Tuesday, March 29, 2011

What Makes an Excellent Fantasy Novel? Part 3 of 5: Villains We Can Relate to

Fantasy may be one of the few genres in which a true arch-villain is possible, someone who is purely evil and bent on the destruction of the world.  Political thrillers aside, not many other types of fiction can pull this off.  It’s one reason why I think fantasy remains popular: it’s comforting to step into a world where the bad guy is easy to identify.  There’s no grey area or nuance: Sauron is evil incarnate, and we’d better find a way to stop him.

That said, I’ve never been a fan of the “serial killer villain.”  You know the type, the villain with no motivation other than destruction and pain for its own sake.  It can be done well (Iago?), but more often than not, this kind of bad guy is just boring.  Far more interesting is the villain who wants something, whether it’s a candy bar or eternal life, and even more powerful is when that villain wants something I might want myself.  In other words, what makes a great villain is also what makes a great hero: relatability.

In Harry Potter, Voldemort is a compelling villain because even though he’s as evil as it gets, his desires are the dark side of our own.  He fears death—who doesn’t?  He wants power and control, the same thing every politician strives for.  Of course, unlike us normal folks, Voldemort has let his fears and desires control him, and he’s developed the resources to act on those desires.  He’s a rare and stunning example of a truly evil villain who maintains believable motivations.

I don’t think the series would work half so well, though, if it didn’t include such a rich array of sub-villains.  Rowling weaves in a ton of them, and not all of them want the same thing as the arch-villain.  They aren’t quite as evil, but they are more accessible.  If heroes exemplify what we most admire in ourselves, villains are reflections of the qualities we detest, and Rowling’s sub-villains do this beautifully, even going so far as to reflect the flaws of the heroes we’ve grown to love.  

For example, Dolores Umbrige’s controlling authoritarianism is Hermoine’s respect for rules gone terribly, horribly wrong.  Lockheart’s childish avarice for recognition echoes Ron’s dissatisfaction living in shadow of Harry and his brothers.  And the disrespectful Mundungus, who's not quite a villain, is a sad shadow of the rebellious Sirius Black, who's not quite a hero.  In the heroes, these character traits are mixed with courage and goodness, and so they lead to good things: Hermoine’s sense of justice, Ron’s loyalty, Sirius’s fearlessness in the face of danger.  In the villains, they become coldness, vanity, and selfishness.  Part of what makes these villains so powerful is that they reflect the ways we could go wrong, just like the heroes show us how to go right.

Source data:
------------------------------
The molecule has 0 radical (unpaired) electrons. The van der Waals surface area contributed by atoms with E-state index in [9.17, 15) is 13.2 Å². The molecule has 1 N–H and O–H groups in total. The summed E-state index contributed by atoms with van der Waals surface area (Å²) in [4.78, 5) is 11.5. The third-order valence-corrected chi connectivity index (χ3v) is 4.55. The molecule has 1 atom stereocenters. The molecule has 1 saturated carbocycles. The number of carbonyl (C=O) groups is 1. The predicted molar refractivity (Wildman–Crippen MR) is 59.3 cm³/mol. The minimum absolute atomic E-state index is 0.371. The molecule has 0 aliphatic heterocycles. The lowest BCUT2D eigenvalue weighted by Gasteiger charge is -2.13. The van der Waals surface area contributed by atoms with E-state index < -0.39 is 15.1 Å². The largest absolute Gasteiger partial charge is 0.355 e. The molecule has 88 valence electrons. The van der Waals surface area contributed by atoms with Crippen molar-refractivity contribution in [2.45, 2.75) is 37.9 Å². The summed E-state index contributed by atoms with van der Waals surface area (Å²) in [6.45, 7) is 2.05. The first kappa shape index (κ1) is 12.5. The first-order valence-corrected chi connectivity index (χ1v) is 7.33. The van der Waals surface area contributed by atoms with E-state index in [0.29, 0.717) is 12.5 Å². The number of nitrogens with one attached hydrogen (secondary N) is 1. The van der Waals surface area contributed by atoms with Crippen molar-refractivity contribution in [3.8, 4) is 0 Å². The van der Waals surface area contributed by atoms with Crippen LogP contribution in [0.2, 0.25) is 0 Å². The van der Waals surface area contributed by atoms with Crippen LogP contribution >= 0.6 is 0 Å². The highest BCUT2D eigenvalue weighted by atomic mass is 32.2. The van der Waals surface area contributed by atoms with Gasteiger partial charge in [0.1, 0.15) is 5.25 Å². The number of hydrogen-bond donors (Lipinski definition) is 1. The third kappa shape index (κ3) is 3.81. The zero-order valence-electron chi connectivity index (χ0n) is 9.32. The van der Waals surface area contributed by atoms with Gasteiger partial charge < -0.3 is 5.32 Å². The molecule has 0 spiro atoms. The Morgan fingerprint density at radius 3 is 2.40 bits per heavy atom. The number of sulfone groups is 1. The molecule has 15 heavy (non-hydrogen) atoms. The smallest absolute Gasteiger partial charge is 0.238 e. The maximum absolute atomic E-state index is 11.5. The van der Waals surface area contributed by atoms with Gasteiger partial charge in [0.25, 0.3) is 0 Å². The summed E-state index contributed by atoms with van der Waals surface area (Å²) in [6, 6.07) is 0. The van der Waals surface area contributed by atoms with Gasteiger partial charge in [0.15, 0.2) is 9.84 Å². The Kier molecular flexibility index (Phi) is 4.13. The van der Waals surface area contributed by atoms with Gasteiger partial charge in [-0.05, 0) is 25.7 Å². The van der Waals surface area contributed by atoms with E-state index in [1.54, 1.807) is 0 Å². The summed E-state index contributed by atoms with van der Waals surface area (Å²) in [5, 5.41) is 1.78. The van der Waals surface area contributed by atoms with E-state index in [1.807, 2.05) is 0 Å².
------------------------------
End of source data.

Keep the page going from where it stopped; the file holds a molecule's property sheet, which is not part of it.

What do you think makes a good villain?


  1. Ugh, that last long paragraph you wrote, THAT'S WHY she's so amazing. (Rowling.) The whole hero seeing himself/herself in the villain thing. The Lawrence of Arabia staring-in-horror-at-the-gun moment. It's gold, and she does it with side characters.

    What makes a good villain, for me, is someone who wants a good thing but will do despicable things to get it.

  2. Ooh. Very interesting discussion.

    You know, for me, a villain who wants pain for pain's sake is probably one of the scariest. I don't mean in the sense that he's just poorly written, but the psychology behind somebody delighting in pain. The person with the dangerous fascination with parts of humanity -- how we physically look inside -- now they freak me out. The Ice Truck killer from Dexter is a great example. When somebody's on that other level of reasoning, and the whole point is that I can't see myself ever getting there because it's just so screwed -- that terrifies me.

    All that said, my favourite ever villain is the Goblin King from Labyrinth. Possibly because he's hot.

    [Retreats to shallow corner of shallowness]

  3. @Lucy

    Goblin King. Mmm, *hums Dance Magic Dance*

    "Pain for pain's sake" made me think of The Silence of the Lambs.

  4. @ Jaimie: I really like your definition of a villain. It emphasizes the role of choice, which I think is very important. Plus, giving them good intentions makes them much more nuanced. And YES on Rowling. The more I pick apart her work, the more I think she's a genius.

    @Lucy: I agree that the pain-for-pain's-sake villains are the freaky. (They're definitely the scariest in real life.) I've never seen Dexter (I know!), but now I'd like to check it out. Also, hot villains are awesome. I recently read an urban fantasy in which the heroine and the villain hook up even after she knows he's the villain (but it's okay, because he's the tortured type). Loved it. [Joining you in shallow corner.]

  5. Read the Dexter books. They're dark and snarky and evocative in a kind of masculine, bloodthirsty way.

    Jump the magic jump...

  6. This is a very interesting topic and good discussion. The villain that sticks out to me is one that is so hidden in doing good that their jump to the wrong side surprises everyone (Colonel Miles Quaritch.)
    Thanks for the topic. I enjoyed reading your work.

  7. @CF Thanks! Surprise villains are great, especially when you can go back and see all the little hints that you didn't pick up on at the time.

  8. I agree that complexity in a villain is paramount to making them memorable. It also makes you want to delve more into what makes them tick. I am enjoying your dissection of the Potter books; Snape's motivations make him so much more interesting, as do Dumbledore's. Neither of them have firm feet in the camps they started in.

  9. Thanks! And I completely agree about Snape...one of the best characters in the whole series. He's fascinating. So much of the story hinges on him and his choices, it's almost a story abut him.